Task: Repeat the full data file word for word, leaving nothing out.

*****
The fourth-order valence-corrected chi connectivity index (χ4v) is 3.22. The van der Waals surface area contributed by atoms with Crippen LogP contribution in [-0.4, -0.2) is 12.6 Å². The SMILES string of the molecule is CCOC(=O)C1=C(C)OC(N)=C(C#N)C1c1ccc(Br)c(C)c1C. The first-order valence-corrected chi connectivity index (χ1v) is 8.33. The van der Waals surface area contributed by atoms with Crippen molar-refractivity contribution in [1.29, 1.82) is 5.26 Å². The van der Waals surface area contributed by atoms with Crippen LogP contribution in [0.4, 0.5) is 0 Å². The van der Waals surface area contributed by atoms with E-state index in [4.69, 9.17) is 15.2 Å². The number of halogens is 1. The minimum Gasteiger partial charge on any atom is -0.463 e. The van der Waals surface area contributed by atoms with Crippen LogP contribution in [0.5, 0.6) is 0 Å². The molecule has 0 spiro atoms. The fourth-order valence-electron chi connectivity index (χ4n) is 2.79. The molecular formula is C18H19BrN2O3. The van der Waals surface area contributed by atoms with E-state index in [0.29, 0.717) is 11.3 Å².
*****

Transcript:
The fourth-order valence-corrected chi connectivity index (χ4v) is 3.22. The van der Waals surface area contributed by atoms with Crippen LogP contribution in [-0.4, -0.2) is 12.6 Å². The SMILES string of the molecule is CCOC(=O)C1=C(C)OC(N)=C(C#N)C1c1ccc(Br)c(C)c1C. The first-order valence-corrected chi connectivity index (χ1v) is 8.33. The van der Waals surface area contributed by atoms with Crippen molar-refractivity contribution in [1.29, 1.82) is 5.26 Å². The van der Waals surface area contributed by atoms with Crippen LogP contribution in [0.4, 0.5) is 0 Å². The van der Waals surface area contributed by atoms with E-state index in [4.69, 9.17) is 15.2 Å². The number of halogens is 1. The minimum Gasteiger partial charge on any atom is -0.463 e. The van der Waals surface area contributed by atoms with Crippen LogP contribution in [0.5, 0.6) is 0 Å². The molecule has 0 spiro atoms. The fourth-order valence-electron chi connectivity index (χ4n) is 2.79. The molecular formula is C18H19BrN2O3. The van der Waals surface area contributed by atoms with E-state index in [0.29, 0.717) is 11.3 Å².